Data, data everywhere. There's no escaping it. "A carefully considered data strategy must be a CMO's top priority," according to a recent Ad Age column. Data is the "new oil" that fuels marketing today. Okay, understood. We all need to be familiar with customer and prospect data, and add it to our to-do lists. We will hire data scientists and chief data officers. Got it.
But are we marketers really comfortable with data? Don't we really wish it would just go away? Maybe the "Data Fairy" will come along and wave her wand, and we won't have to think about it.
This kind of magical thinking is a problem in marketing today. Some marketers are simply intimidated by data. Maybe they are math phobes. Chances are, they went into marketing partly because it seemed like a field where they could avoid too many numbers.
But no more. All of us need to get comfortable with data. We don't need to be ready to build statistical models. We don't even need to do math. But we have to understand the concepts. Here's how to get a grip on marketing data without getting your stomach tied up in knots.
1. Get some inspiration. Start with "Competing on Analytics," by Thomas H. Davenport. This ground-breaking HBR article puts data-driven decision-making in a strategic context that will help make the buzzwords tangible, familiar and downright interesting.
2. Don't panic. Many of the concepts around data, like segmentation and targeting, are already familiar to marketers. After that, perhaps the most complicated concept is predictive modeling, now more often termed predictive analytics.
Here's a simple definition: Modeling uses past behavior to predict future behavior. So, if you're in b-to-b, you might analyze a sample of your top customers, or prospect accounts that have converted to buyers, and build a model to identify their defining characteristics. With these characteristics, called variables, in hand, you can then go find others with similar characteristics, and expect that they will behave similarly, in response to similar stimuli, like a marketing message.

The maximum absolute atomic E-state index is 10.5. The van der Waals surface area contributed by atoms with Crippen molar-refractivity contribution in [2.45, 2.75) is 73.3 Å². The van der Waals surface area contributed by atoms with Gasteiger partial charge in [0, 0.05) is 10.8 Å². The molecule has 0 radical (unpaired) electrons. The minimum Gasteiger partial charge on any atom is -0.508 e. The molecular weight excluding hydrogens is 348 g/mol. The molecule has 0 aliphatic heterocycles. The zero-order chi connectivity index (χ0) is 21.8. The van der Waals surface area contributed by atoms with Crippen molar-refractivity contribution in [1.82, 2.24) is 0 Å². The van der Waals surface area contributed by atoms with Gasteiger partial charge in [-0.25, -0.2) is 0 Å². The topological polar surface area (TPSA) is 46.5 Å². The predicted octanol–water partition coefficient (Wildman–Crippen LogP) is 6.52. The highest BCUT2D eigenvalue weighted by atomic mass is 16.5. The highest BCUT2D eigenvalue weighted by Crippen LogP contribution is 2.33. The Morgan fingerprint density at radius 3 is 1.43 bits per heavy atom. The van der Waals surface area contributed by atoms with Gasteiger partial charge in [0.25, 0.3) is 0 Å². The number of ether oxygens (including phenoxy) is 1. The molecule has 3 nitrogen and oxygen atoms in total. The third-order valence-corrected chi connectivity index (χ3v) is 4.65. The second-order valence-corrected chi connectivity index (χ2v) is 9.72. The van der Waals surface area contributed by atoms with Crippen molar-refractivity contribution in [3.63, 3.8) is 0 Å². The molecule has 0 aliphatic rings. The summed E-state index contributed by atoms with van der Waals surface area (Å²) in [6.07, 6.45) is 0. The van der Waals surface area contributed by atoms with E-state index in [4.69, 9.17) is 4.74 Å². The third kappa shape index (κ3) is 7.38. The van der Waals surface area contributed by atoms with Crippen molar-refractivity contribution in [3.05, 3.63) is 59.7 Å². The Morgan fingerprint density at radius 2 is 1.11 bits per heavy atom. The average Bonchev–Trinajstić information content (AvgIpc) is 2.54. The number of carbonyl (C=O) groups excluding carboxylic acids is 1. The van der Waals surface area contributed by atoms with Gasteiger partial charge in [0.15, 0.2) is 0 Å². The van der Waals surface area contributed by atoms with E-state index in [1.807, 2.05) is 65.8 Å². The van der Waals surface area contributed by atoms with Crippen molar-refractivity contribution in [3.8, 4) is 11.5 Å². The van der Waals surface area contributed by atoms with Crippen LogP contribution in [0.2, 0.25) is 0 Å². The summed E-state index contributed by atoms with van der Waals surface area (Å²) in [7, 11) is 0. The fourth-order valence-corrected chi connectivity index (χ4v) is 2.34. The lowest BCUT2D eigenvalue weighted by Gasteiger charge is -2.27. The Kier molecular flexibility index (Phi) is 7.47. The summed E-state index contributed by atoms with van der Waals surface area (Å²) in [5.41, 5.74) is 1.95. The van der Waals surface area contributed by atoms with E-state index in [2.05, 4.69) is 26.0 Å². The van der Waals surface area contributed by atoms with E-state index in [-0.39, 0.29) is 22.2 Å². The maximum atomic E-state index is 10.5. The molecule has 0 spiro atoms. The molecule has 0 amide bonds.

3. Start small. The whole idea of "big data" feels pretty overwhelming. But most data-driven marketing, especially in b-to-b, involves more manageable data sets. Consider a campaign to 10,000 machine-tool buyers. You might be calculating the cost-per-lead with a numerator of fewer than 500. It's pretty simple arithmetic.
4. Make friends with an analyst. To be sure, some statisticians get tied up in jargon and can be hard to understand. But there are plenty of them who understand business and can help bridge the gap between a math phobe and the data itself. Often, these translators hold job titles like "business analyst." Go find some, and take them out for coffee.
5. Dip your toe into the big stuff. In b-to-b marketing, one example of big data is online behavioral data that provides insight to help select audiences for targeted messages. This includes programmatic online media buying, where ads are served up across multiple digital channels according to specified firmographic variables, such as company size, industry and job role, all tied together with the individual target's cookie data. There is a lot of data underneath, to be sure, but conceptually it's pretty straightforward. And to reduce your anxiety even further, most of the analytical work is done for you by automated platforms like Choozle.
Being able to take advantage of the world of marketing data is just a wand's wave away.